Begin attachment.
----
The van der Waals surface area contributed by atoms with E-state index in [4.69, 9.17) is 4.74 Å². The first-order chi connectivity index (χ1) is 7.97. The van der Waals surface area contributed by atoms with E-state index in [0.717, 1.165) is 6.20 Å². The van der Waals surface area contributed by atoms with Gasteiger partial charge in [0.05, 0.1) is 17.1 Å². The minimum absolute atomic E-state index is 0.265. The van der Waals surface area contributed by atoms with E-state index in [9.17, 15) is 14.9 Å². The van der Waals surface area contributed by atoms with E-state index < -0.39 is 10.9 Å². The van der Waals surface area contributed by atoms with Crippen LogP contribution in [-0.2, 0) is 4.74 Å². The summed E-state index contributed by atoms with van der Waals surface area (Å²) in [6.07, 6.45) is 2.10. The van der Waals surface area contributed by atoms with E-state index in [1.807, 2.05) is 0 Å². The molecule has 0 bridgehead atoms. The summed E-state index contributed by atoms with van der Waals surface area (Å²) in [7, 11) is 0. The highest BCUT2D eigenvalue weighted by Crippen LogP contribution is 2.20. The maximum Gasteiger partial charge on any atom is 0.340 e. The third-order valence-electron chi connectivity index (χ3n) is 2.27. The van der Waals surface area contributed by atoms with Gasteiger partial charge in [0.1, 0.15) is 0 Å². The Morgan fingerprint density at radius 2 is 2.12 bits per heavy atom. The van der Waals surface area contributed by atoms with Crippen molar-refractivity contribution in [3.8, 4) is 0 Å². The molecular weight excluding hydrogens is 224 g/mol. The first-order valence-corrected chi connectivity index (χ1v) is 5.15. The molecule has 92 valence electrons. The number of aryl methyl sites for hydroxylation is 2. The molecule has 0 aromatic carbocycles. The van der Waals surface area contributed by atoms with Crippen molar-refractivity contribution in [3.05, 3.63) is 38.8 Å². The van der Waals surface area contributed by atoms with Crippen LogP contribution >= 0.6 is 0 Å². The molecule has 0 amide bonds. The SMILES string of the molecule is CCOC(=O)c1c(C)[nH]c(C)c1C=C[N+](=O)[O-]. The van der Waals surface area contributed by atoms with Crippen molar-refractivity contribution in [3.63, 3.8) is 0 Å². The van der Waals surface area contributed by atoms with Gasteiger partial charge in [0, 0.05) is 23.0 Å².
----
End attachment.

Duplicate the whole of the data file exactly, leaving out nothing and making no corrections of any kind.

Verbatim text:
The van der Waals surface area contributed by atoms with E-state index in [4.69, 9.17) is 4.74 Å². The first-order chi connectivity index (χ1) is 7.97. The van der Waals surface area contributed by atoms with E-state index in [0.717, 1.165) is 6.20 Å². The van der Waals surface area contributed by atoms with Gasteiger partial charge in [0.05, 0.1) is 17.1 Å². The minimum absolute atomic E-state index is 0.265. The van der Waals surface area contributed by atoms with E-state index in [9.17, 15) is 14.9 Å². The van der Waals surface area contributed by atoms with E-state index < -0.39 is 10.9 Å². The van der Waals surface area contributed by atoms with Crippen LogP contribution in [-0.2, 0) is 4.74 Å². The summed E-state index contributed by atoms with van der Waals surface area (Å²) in [6.07, 6.45) is 2.10. The van der Waals surface area contributed by atoms with E-state index in [1.807, 2.05) is 0 Å². The molecule has 0 bridgehead atoms. The summed E-state index contributed by atoms with van der Waals surface area (Å²) in [7, 11) is 0. The highest BCUT2D eigenvalue weighted by Crippen LogP contribution is 2.20. The maximum Gasteiger partial charge on any atom is 0.340 e. The third-order valence-electron chi connectivity index (χ3n) is 2.27. The van der Waals surface area contributed by atoms with Gasteiger partial charge in [0.1, 0.15) is 0 Å². The Morgan fingerprint density at radius 2 is 2.12 bits per heavy atom. The van der Waals surface area contributed by atoms with Crippen molar-refractivity contribution in [3.8, 4) is 0 Å². The molecular weight excluding hydrogens is 224 g/mol. The first-order valence-corrected chi connectivity index (χ1v) is 5.15. The molecule has 92 valence electrons. The number of aryl methyl sites for hydroxylation is 2. The molecule has 0 aromatic carbocycles. The van der Waals surface area contributed by atoms with Crippen molar-refractivity contribution in [3.05, 3.63) is 38.8 Å². The van der Waals surface area contributed by atoms with Crippen LogP contribution >= 0.6 is 0 Å². The molecule has 0 amide bonds. The SMILES string of the molecule is CCOC(=O)c1c(C)[nH]c(C)c1C=C[N+](=O)[O-]. The van der Waals surface area contributed by atoms with Crippen molar-refractivity contribution in [3.63, 3.8) is 0 Å². The van der Waals surface area contributed by atoms with Gasteiger partial charge in [0, 0.05) is 23.0 Å².